NASA’s Mars Odyssey took this picture over the part of Valles Marineris. It is a false-color infrared picture and each color represents a different type of rock, sediment, or dust.
Click on image for full size
Courtesy of NASA

The Odyssey Spacecraft Brings News from Mars!
News story originally written on December 18, 2002

Researchers examining data from the Odyssey spacecraft have interesting news about water and rocks of the red planet, Mars.

In mid-October the researchers had a chance to look for ice in the soil at the Martian north pole when the frozen carbon dioxide, which caps the pole during colder months, evaporated. In the soil, the scientists found enormous amounts of frozen water. They believe that there is probably even more ice at the north pole than at the south pole of the planet.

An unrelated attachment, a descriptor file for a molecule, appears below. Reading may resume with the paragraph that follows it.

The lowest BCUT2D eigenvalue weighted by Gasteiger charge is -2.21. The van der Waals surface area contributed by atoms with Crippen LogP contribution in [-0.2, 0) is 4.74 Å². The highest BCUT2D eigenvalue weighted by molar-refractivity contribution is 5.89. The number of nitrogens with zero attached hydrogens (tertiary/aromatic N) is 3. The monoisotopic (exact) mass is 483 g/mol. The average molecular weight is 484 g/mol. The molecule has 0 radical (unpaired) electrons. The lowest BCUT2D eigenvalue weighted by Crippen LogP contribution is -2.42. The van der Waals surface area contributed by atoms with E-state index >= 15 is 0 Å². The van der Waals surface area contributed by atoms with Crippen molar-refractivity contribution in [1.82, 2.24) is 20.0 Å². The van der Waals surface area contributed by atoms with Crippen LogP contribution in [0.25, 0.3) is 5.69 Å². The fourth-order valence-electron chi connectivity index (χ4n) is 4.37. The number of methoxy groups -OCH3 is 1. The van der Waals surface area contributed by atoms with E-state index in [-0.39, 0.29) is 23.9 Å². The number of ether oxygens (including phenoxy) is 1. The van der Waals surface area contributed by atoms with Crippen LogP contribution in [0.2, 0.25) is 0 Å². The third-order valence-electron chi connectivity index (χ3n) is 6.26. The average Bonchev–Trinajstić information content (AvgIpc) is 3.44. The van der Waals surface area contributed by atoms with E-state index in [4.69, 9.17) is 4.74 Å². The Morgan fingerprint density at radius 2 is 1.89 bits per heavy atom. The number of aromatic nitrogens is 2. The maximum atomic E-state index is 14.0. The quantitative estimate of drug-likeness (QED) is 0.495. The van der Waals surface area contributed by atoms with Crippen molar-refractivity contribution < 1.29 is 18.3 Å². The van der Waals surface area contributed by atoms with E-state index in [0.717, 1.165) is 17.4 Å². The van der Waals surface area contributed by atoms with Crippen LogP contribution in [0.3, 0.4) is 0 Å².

Other researchers have been looking at infrared and visible images of surface of Mars taken by the Odyssey spacecraft. The pictures show that the surface of Mars is covered with complex rock layers, impact craters and patterns of wind erosion and deposition. Dr. Philip Christiansen, who works with the pictures, said that, “color infrared images of Mars show variations in rock layers similar to those seen in the layered rocks of the Grand Canyon”.

Last modified December 18, 2002 by Lisa Gardiner.

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